What Do We Do With the Proceeds From Our Father's House Until Medicaidâ€™s Look-Back Period Is Over?
- November 15th, 2017
You are right that your father’s transfer of the home to your siblings and you means that if your father applies for Medicaid within five years of the transfer, he will have a period of ineligibility. But the five years started on the date of the deed, not the date of the sale, so you have three years left.
The issue is now that you have divided up the proceeds of the sale, how do you make sure that everyone shares equally in paying for your father’s support, whether in your sister’s house or in a nursing home if your father has to move to one within the next three years. It’s just a fact of human nature that the longer each of you holds the funds in your own account, the more you will each feel that it’s your own money and be reluctant to share it. In addition, it’s at risk if any of you runs into financial difficulties, divorce, illness, or death.
Local Elder Law Attorneys in Ashburn, VA
Needham Mitnick & Pollack, PLC
Susan Pollack served as Chairperson of the Falls Church Senior Citizens Commission from 1997 to 2011 and was on the Executive Board of the Falls Church Education Foundation. She has also served on the Board of Directors of the Alzheimer’s Association of the National Capital Area and is a member of the Arlington B...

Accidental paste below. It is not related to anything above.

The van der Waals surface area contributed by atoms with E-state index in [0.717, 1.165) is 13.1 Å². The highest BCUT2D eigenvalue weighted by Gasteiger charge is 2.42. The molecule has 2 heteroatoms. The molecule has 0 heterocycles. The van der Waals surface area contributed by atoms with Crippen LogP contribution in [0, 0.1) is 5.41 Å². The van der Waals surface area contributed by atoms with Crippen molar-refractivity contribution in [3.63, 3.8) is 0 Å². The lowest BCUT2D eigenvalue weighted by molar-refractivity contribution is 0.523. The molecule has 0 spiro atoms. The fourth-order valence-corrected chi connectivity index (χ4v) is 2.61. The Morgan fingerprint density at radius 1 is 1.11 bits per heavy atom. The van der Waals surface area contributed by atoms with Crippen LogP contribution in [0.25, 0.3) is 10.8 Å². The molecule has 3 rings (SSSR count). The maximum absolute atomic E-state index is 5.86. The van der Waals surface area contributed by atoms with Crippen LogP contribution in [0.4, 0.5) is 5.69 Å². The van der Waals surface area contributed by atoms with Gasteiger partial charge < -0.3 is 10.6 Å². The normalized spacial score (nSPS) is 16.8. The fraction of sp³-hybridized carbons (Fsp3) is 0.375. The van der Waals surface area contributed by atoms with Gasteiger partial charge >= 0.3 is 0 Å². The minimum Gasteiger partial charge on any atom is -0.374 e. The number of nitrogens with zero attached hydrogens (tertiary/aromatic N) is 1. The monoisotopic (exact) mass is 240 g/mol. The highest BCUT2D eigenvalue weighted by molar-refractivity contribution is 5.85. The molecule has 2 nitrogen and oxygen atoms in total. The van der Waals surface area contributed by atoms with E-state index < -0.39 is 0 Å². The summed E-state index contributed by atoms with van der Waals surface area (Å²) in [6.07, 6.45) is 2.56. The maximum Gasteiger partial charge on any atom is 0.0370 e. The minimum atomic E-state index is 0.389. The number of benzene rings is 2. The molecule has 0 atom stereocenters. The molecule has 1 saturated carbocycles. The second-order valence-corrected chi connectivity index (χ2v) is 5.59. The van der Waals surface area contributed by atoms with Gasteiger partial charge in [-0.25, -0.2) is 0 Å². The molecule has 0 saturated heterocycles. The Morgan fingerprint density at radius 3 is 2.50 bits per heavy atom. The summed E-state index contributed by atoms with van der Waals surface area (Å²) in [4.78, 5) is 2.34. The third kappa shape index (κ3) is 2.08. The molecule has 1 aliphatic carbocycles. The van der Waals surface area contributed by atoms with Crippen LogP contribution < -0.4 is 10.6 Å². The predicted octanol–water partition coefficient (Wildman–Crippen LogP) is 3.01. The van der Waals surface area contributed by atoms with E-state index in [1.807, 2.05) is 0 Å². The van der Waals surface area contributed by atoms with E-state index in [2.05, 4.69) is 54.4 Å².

Margaret A. O'Reilly, PC
Margaret A. O’Reilly is an estate planning and elder law attorney with over thirty-five years of legal experience. Attorney O’Reilly graduated from Duke University with a degree in psychology, and received her law degree from Northeastern University School of Law in Boston, Massachusetts. For over 15 y...
Law Offices of John L. Laster
John Laster is a lawyer licensed to practice in Virginia, Maryland and the District of Columbia. He limits his practice to wealth transfer planning, trusts, wills, powers of attorney, health care decision-making issues, estate administration and related tax, elder law and disability concerns. Listed in The Best Lawyers...
We recommend that you agree together on how much to set aside for your father, erring on the side of too much rather than too little. Then put this money into a trust managed by two of you – four seems like a lot of people for coming to decisions. You would then use this money for your father’s benefit, distributing what’s left, if anything, to the four of you after he passes away.
Last Modified: 11/15/2017